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                      It can be much faster (depending on the use case). If you’re trying to rm 100,000 files, you can start one process instead of 100,000 processes! (the max number of args to a process on Linux is something like 131K as far as I remember).

                      It’s basically

                      rm one two three


                      rm one
                      rm two
                      rm three

                      Here’s a comparison showing that find -exec is slower:


                      Another reference: https://old.reddit.com/r/commandline/comments/45xxv1/why_find_stat_is_much_slower_than_ls/

                      Good question, I will add this to the hypothetical blog post! :)

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                        @andyc Wouldn’t the find + (rather than ;) option solve this problem too?

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                          Oh yes, it does! I don’t tend to use it, since I use xargs for a bunch of other stuff too, but that will also work. Looks like busybox supports it to in addition to GNU (I would guess it’s in POSIX).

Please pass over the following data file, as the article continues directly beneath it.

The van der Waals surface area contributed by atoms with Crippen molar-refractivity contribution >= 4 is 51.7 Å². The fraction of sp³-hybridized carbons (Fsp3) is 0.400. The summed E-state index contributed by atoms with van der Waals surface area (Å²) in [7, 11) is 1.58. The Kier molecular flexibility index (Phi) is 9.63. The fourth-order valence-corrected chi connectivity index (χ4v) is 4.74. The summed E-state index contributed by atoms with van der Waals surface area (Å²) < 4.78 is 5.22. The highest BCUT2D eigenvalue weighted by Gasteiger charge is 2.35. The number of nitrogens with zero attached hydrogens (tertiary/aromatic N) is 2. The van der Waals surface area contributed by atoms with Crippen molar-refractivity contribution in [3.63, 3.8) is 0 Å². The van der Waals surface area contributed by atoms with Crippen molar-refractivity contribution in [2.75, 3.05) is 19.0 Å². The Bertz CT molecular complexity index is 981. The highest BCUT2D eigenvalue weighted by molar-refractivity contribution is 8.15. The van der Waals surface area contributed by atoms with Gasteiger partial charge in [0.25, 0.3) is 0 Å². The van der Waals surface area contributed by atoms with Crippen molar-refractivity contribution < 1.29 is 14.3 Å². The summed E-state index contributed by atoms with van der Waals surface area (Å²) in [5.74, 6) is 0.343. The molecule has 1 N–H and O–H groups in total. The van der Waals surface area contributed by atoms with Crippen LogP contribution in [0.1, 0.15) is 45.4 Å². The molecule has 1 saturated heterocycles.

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                          the max number of args to a process on Linux is something like 131K as far as I remember

                          Time for the other really, really useful feature of xargs. ;)

                          $ echo | xargs --show-limits
                          Your environment variables take up 2222 bytes
                          POSIX upper limit on argument length (this system): 2092882
                          POSIX smallest allowable upper limit on argument length (all systems): 4096
                          Maximum length of command we could actually use: 2090660
                          Size of command buffer we are actually using: 131072
                          Maximum parallelism (--max-procs must be no greater): 2147483647